The Fell’s Historical Significance
Carrock Fell also hosts an Iron Age hill fort at its summit. Only the foundation walls remain. It is believed to have been built by the Celts and destroyed by the Romans. Another historical highlight is the ascent by Charles Dickens and Wilkie Collins in 1857. Despite Collins spraining his ankle, they made the climb. They later wrote a humorous account of their adventure.
The Ascents of Carrock Fell
Carrock Fell is commonly accessed from the track leading to the Carrock Mine site. Parking is available, allowing for a climb via the steep south-west slopes. An alternative route comes from the road between Mungrisedale and Hesket Newmarket. This passes by the craggy ‘Apronful of Stones’. The path is steep and covered in loose scree, as we discovered on our Carrock Fell walk.
The Summit Views
The summit of Carrock Fell offers excellent views, especially to the east towards the North Pennines. It has two subsidiary summits: Round Knott and Milton Hill. These lie west of the main summit, extending to High Pike.
Recommended Ordnance Survey Map
The best map to use on this walk is the Ordnance Survey map of the Lake District North-Eastern Area, reference OS Explorer OL5, scale 1:25,000. It clearly displays footpaths, rights of way, open access land and vegetation on the ground, making it ideal for walking, running and hiking. The map can be purchased from Amazon in either a standard, paper version or a weatherproof, laminated version, as shown below.
Carrock Fell Walk: My Photos
Bridleway leading to Bowscale Tarn, beneath the northern slopes of Bowscale Fell.
Looking north across the valley at the southern flanks of Carrock Fell.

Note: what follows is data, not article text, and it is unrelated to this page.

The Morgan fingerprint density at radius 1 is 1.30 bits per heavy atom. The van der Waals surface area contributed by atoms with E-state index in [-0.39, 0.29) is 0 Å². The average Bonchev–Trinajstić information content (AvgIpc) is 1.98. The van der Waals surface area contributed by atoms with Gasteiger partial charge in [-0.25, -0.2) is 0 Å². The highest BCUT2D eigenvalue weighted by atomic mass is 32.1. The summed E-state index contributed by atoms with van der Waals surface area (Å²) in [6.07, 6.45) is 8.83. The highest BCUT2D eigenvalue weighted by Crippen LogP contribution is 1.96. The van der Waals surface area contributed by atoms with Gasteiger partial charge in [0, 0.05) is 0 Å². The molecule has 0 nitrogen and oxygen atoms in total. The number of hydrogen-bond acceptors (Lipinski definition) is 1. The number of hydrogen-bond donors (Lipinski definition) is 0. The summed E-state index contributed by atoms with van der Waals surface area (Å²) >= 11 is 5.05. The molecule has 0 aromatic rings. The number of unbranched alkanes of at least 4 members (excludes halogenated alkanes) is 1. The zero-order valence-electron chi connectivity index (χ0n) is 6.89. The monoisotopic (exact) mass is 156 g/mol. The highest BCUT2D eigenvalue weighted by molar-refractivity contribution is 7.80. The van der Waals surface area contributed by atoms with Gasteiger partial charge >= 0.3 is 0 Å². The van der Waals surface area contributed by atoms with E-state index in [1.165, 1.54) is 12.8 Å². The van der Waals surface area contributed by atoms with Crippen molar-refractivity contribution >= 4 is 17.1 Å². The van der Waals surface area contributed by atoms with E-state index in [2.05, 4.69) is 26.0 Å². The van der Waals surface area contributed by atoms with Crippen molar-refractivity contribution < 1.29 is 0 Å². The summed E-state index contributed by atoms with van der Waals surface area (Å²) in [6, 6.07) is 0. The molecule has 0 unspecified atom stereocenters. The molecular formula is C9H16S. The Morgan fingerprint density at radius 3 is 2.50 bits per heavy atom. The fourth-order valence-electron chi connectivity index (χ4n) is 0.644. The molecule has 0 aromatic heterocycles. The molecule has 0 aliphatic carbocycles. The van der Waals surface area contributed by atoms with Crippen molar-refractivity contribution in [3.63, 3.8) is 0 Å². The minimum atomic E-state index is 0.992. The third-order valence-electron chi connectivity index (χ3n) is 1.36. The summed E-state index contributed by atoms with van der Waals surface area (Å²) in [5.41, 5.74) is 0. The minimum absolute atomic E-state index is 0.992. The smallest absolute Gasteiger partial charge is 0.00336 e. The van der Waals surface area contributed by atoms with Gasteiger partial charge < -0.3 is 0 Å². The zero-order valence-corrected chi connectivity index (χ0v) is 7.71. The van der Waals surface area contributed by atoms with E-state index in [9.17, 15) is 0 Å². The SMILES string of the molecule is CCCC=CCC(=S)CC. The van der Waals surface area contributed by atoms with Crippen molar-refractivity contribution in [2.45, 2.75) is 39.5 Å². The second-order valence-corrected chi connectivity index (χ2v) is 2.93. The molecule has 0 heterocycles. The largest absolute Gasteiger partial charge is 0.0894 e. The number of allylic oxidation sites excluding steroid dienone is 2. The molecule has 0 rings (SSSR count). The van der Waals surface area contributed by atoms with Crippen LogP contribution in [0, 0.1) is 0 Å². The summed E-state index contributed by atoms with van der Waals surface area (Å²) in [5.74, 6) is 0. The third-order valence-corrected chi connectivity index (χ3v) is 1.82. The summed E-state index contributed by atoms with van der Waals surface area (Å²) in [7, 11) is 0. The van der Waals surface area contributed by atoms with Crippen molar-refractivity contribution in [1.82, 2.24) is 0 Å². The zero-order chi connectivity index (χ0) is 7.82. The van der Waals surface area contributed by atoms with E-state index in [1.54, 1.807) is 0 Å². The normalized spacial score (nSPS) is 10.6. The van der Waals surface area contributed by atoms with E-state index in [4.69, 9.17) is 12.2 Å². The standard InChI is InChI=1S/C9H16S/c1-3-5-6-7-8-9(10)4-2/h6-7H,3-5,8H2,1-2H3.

The view down to Roundhouse in the valley between Bowscale Fell and Carrock Fell.
The River Caldew at Roundhouse, roughly one-quarter of the way round this Carrock Fell walk.
Footbridge across the River Caldew at Roundhouse.
Picturesque farm buildings at Roundhouse.
The River Caldew with Coomb Height in the background.
Signpost for Skiddaw House, a youth hostel on the Cumbria Way 3½ miles to the south-west. But our route is straight ahead to the top of Coomb Height.
Looking back down the valley between Bowscale Fell and Carrock Fell.
The view south towards Blencathra as seen from the eastern ascent of Coomb Height.
The view south-west towards Lonscale Fell and Skiddaw Little Man as seen from the eastern ascent of Coomb Height.
Lingy Hut, a bothy on the Cumbria Way between Coomb Height and High Pike. The last time I was here the area was covered in deep snow and the bothy provided a very welcome shelter and resting place. The bothy marks the halfway point of this Carrock Fell walk.
Carrock Fell as seen from the summit of High Pike, height 658 metres (2159 feet).
The summit of High Pike with extensive views north and north-west towards Carlisle and the Solway Firth respectively.
Former mining area near Drygill Head.
The route to Carrock Fell between Miton Hill and Round Knott.
The distinctive bowl-shaped glacial landform of Tarn Crags and Bowscale Tarn.
Amazing scenery on the approach to the Carrock Fell summit.
The summit of Carrock Fell, height 649 metres (2129 feet).
The descent of Carrock Fell, which became steep and very difficult. Reversing this Carrock Fell walk might have been wiser, as ascending would likely have been easier than descending.
The view east from Carrock Fell over to Penrith and the North Pennines.
The Apronful of Stones below Carrock Fell.